Poor supervisor performance hurts companies

With all the staff reductions many employers have done over the recent years, fewer people are left with more responsibilities, and this can lead to performance issues, particularly among managers, says Jason Carney, director of human resources at WorkSmart Systems Inc., a professional employer organization in Indianapolis. Many managers are put into supervisory roles because of their success at the practitioner level, but once they enter those managerial positions, they also have to oversee employees on top of their basic job requirements. By touching so many different levels on a daily basis, performance in one of those areas could very well fall behind company standards.  

“An engineer, for example, will spend a lot of their time engineering and probably not as much time as they should managing people,” Carney says. “They’re not just going to be a manager; they’re going to be a practitioner and a manager, so from that perspective alone, you have a lot more opportunity for performance issues.”

Solving performance issues is important for all positions, but it is especially critical when the problem comes from a supervisor, says Mary Herrmann, managing director of executive coaching for BPI Group, a global management and HR consulting firm in Chicago. Supervisors hold great influence on the company because of the other employees they manage. If a supervisor is having a problem, this could trickle down to others.

“Whenever there’s a performance issue for anyone in the organization, it’s impacting someone or something about the business, but that’s particularly true for those in supervisor roles because they are leading other people,” Herrmann says. “Supervisors usually have people that report to them so not only is it affecting their performance but the performance of those directly reporting to them.”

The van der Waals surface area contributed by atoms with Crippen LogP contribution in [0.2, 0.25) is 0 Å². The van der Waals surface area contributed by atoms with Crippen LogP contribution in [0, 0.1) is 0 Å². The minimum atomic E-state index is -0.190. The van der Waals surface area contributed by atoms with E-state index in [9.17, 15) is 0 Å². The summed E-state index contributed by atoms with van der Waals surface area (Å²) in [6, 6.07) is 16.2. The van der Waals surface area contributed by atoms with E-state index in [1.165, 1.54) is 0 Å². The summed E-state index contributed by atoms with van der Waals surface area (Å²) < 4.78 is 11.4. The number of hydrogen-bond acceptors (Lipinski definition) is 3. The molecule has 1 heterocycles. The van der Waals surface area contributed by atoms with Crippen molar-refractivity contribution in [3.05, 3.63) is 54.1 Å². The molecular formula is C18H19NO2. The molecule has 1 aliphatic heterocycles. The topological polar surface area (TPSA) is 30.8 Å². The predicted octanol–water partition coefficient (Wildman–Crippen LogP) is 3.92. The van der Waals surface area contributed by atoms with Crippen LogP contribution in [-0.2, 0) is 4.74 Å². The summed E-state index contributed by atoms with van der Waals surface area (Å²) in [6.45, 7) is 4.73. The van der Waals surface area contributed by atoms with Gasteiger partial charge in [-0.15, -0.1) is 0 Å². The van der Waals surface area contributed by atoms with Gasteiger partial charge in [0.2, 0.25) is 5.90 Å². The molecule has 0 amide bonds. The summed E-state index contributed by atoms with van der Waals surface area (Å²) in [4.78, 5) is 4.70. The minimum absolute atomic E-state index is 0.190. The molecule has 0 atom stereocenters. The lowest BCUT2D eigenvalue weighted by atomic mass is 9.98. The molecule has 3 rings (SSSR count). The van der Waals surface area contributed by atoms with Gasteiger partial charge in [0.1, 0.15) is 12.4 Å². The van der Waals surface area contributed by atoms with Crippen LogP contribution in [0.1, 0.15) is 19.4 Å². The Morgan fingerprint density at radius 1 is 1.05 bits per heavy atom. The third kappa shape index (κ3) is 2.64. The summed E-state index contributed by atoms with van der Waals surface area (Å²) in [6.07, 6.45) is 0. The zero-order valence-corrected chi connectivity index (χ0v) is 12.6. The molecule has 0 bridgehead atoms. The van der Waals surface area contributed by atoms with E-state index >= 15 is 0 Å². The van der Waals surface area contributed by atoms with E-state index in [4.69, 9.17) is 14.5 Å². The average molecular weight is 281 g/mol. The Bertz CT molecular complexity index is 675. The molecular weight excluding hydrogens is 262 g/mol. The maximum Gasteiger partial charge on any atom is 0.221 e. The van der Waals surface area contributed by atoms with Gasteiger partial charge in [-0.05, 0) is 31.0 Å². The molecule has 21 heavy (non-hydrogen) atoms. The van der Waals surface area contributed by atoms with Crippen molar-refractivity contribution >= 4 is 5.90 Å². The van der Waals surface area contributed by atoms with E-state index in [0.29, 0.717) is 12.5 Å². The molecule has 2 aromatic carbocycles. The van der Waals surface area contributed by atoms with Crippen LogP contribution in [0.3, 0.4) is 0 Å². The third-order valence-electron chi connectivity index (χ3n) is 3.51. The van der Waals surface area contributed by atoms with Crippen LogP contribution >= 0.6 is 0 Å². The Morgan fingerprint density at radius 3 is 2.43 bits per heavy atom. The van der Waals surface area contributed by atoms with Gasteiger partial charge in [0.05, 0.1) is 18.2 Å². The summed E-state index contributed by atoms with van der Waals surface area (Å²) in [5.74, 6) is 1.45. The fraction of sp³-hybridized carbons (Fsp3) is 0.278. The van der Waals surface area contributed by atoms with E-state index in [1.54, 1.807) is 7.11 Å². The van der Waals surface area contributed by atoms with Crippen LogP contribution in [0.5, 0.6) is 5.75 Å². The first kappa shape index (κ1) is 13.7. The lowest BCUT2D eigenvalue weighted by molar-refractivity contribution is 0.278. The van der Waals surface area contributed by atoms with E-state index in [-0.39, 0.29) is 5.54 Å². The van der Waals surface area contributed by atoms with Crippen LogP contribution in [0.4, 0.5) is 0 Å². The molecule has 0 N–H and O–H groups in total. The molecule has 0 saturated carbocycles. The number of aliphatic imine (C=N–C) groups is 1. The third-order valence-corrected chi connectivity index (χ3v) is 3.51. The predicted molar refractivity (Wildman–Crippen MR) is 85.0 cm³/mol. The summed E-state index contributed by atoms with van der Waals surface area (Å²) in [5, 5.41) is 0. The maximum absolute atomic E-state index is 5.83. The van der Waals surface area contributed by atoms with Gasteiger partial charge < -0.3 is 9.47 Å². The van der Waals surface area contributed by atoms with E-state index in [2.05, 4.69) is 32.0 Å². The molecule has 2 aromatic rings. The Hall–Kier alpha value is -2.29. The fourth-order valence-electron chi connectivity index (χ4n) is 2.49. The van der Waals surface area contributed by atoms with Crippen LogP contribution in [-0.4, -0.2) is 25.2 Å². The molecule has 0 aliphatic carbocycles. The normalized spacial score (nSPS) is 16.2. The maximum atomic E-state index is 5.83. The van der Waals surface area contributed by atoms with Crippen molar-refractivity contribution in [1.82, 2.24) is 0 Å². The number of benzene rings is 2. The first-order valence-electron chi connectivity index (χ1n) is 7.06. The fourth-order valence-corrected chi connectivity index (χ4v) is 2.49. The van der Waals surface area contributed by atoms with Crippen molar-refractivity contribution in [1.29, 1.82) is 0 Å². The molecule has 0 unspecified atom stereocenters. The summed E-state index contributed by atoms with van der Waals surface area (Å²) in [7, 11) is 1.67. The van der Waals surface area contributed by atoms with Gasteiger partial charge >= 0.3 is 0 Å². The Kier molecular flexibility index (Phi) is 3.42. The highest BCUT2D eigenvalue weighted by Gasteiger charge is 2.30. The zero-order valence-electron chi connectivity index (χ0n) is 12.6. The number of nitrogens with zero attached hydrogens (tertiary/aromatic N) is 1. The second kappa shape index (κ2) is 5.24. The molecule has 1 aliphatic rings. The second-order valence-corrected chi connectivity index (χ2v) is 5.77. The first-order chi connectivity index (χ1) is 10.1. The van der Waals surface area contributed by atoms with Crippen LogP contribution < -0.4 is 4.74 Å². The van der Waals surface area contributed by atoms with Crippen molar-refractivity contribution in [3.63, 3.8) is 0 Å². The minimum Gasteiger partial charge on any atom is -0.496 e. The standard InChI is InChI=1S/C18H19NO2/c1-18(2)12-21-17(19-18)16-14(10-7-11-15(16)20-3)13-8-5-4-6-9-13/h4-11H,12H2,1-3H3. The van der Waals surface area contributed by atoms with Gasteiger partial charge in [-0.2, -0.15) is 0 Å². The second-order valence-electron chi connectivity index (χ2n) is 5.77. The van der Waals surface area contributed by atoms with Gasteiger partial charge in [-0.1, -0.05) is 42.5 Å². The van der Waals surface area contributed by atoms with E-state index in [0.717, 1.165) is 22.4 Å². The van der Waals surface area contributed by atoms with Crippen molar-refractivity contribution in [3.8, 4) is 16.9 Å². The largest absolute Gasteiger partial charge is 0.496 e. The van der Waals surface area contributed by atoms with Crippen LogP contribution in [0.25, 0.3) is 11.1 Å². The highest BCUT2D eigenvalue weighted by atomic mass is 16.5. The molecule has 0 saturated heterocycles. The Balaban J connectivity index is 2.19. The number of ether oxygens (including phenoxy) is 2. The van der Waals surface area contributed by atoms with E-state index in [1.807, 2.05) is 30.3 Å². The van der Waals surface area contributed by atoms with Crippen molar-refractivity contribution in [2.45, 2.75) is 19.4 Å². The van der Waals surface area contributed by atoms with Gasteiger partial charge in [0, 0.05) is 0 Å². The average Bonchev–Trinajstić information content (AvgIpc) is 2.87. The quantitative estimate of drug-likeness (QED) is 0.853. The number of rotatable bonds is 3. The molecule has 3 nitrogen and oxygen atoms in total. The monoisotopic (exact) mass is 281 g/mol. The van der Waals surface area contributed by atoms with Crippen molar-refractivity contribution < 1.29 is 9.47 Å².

Productivity and morale are also negatively affected when managers have performance problems, Carney says. When a manager isn’t performing up to standards, other employees typically notice, and this could breed resentment. Rather than focusing on their jobs, some employees might be spending their time talking about their manager’s poor performance.

“A lot of time and energy is wasted because employees will gossip and talk about the bad manager or a manager with performance issues before the company even has a chance to get to the root of it,” Carney says.

Poor managerial performance can impact how other employees behave, as well, Herrmann says. Supervisors should set an example of what is acceptable within an organization, but if other employees see their supervisor is not maintaining the company’s standards, they could repeat the same actions.

“The risk would be that we’re usually looking to our leader as the model for how we behave in an organization,” Herrmann says. “The cumulative effect can be impactful for the organization.”

To prevent performance issues from ever happening in the first place, Herrmann recommends a work environment that encourages consistent performance feedback, and if a problem should arise, an actionable plan should be immediately put into place. Some employers fall into a trap where they only worry about performance management once a year, and when it comes time to address the problem, it has already become a habit and much damage has already been done.

“It’s usually about your performance management system and how you get feedback to that supervisor about their performance,” Herrmann says. “In an organization that has its talent management processes down, where performance management and reviews are conducted on a regular basis, those kinds of things are called to the supervisor’s attention quickly, so that they can begin to make changes.”

Ultimately, the HR department should be ready to help supervisors with whatever is causing the performance issues. Much of a supervisor’s success depends on the support he or she receives, and HR should alleviate whatever those problems are.

“Our job as the leader is to remove whatever barriers are hurting the supervisor’s performance to support them in success,” Herrmann says. “We’re all responsible for each other’s success, so if I’m leading that supervisor, and they’re not being successful, I’m part of the reason why.”



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